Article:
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That’s Shanghai Interview with Zhang Zuo

January 2014, SHANGHAI

That’s Shanghai Interview with Zhang Zuo

Last October, Wuhan-born Zeng Fanzhi set a new contemporary Asian art record with the US$23.3 million sale of his painting The Last Supper at Sotheby’s Hong Kong. The news confirms that there’s gold in these hills. But new artist Zhang Zuo is unimpressed by the growing cult of personality surrounding Mainland contemporary artists.

 

“There is no such good thing as a good artist in any form,” Zhang declares. “There are only good pieces of art.”

 

Born in a small town of roughly 1,000 people in Hebei Province, Zhang’s artistic journey has been a pure one. His debut solo exhibition, Solace of Youth, opens at LWH Gallery in m50 on January 10, and he’ll be milling around on weekends eavesdropping to hear the audience’s unfiltered thoughts on his work.

 

“I feel very fortunate,” he says. “An artist I knew, Mo Xin, recently died, and he didn’t get his first exhibition until his late 60s.”

 

The mixed-media show features nearly thirty pieces centering around the experiences of modern migrant youth in China. It’s an experience that Zhang knows too well.

 

“Unlike my father and forefathers who had a very intense history and experienced a great deal, I was born in good times,” he says. “I wanted to record this era. Although there’s a lack of revolutions, there are still challenges.”

 

“There’s a huge gap between migrant youth’s aspirations and what reality is able to provide. Traditional education and cultural values have failed to catch up to give these young people the tools to survive in this new reality.”

 

Zhang’s artistic journey began before kindergarten. Growing up in a poor and toy-less household, he spent his childhood routinely cutting out cartoon characters painted on instant noodles packages and pasting them on discarded paper.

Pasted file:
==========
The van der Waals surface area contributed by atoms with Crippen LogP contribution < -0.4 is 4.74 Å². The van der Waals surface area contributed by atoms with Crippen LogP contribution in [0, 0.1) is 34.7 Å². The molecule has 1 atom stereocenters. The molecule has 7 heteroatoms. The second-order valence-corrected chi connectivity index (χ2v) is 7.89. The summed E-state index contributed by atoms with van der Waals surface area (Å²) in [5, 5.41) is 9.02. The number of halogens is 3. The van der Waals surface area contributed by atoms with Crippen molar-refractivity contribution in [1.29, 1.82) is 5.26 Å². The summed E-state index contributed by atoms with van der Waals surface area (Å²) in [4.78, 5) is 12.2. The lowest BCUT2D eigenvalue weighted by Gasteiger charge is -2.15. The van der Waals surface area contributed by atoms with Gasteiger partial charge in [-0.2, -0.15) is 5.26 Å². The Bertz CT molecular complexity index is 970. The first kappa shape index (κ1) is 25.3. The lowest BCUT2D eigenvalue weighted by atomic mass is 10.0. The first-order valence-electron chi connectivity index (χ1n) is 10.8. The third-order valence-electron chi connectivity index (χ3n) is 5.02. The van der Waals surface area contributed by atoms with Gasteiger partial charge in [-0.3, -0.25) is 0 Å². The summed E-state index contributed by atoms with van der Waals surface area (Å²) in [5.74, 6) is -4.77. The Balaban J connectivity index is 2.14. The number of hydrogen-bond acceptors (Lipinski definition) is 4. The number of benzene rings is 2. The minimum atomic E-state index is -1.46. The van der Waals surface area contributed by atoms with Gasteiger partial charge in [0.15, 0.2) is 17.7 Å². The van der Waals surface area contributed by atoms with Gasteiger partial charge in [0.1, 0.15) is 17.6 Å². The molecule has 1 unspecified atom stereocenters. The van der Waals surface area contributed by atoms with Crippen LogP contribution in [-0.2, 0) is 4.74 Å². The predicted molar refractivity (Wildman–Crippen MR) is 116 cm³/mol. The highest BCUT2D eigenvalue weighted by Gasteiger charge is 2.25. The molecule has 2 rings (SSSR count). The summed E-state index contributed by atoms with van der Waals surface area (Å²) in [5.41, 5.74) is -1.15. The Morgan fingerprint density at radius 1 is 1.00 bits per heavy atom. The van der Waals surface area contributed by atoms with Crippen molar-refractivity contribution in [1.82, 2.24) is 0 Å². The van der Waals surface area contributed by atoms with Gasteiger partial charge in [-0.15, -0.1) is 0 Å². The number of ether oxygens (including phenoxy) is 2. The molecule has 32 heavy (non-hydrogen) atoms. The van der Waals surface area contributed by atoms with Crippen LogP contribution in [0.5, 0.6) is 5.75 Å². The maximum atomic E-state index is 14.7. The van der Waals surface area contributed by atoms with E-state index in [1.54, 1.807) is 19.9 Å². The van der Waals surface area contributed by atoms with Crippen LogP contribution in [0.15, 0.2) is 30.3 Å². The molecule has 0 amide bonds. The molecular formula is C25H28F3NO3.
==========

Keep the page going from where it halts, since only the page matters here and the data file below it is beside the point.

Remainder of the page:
Although he studied design at Mei San University, Zhang’s heart was in art. At 24, he moved to Beijing’s creative haven Songzhuang – a move he says he didn’t dare tell his parents about – where he survived on menthol cigarettes and four buns a day flavored with bottled minced meat sauce. Days were spent painting in an unheated concrete slab with fellow aspiring artists.

 

To make ends meet, he took a job at a company that specialized in mass produced artwork where he developed the ability to paint four works a day. Despite seeing his peers succumb to the stability day jobs provided, Zhang was passionate about his artistic life of drinking, smoking and creating.

 

“I was very raw, rough and arrogant then,” he says. “I wasn’t scared of anything and didn’t think about selling any of my paintings.”

 

Things changed in 2010 when he joined the army as a way to pay off his school fees – “My military income was the equivalent of three years of my family’s annual crop” – which left little time for art. Doodling any chance he got, Zhang left the army two years later with much more discipline and determination.

 

He moved to Shanghai last March to be closer to his girlfriend, and works and lives in a 15 square meter apartment in Pudong where, he says, “I eat, sleep, drink, smoke, paint and … (smiles cheekily) on that floor.”

 

While he misses the ability to mix with locals and kindred spirits in Songzhuang, this city has been kind to him. This exhibition is an accident as he first approached LWH Gallery to see if they were hiring.

 

“As a gallery, we mainly feature Southeast Asian art, but I believe that we should nurture and give back to society,” says LWH founder Woon Hoe. “Being in Shanghai’s art district, we should provide a platform for young aspiring Chinese artists.”

 

Impressed by Zhang’s earlier dreamscapes, Woon requested larger pieces for a solo show. Over the past few months, the theme emerged with work encompassing ink, spray paint and other mediums.

 

“The birds represent migrant youth and the barren landscape symbolizes the harsh environment they struggle in,” Zhang says. “This will probably be my most innocent and honest exhibition as I’m not tainted by commercial thinking.”

 

By Andrew Chin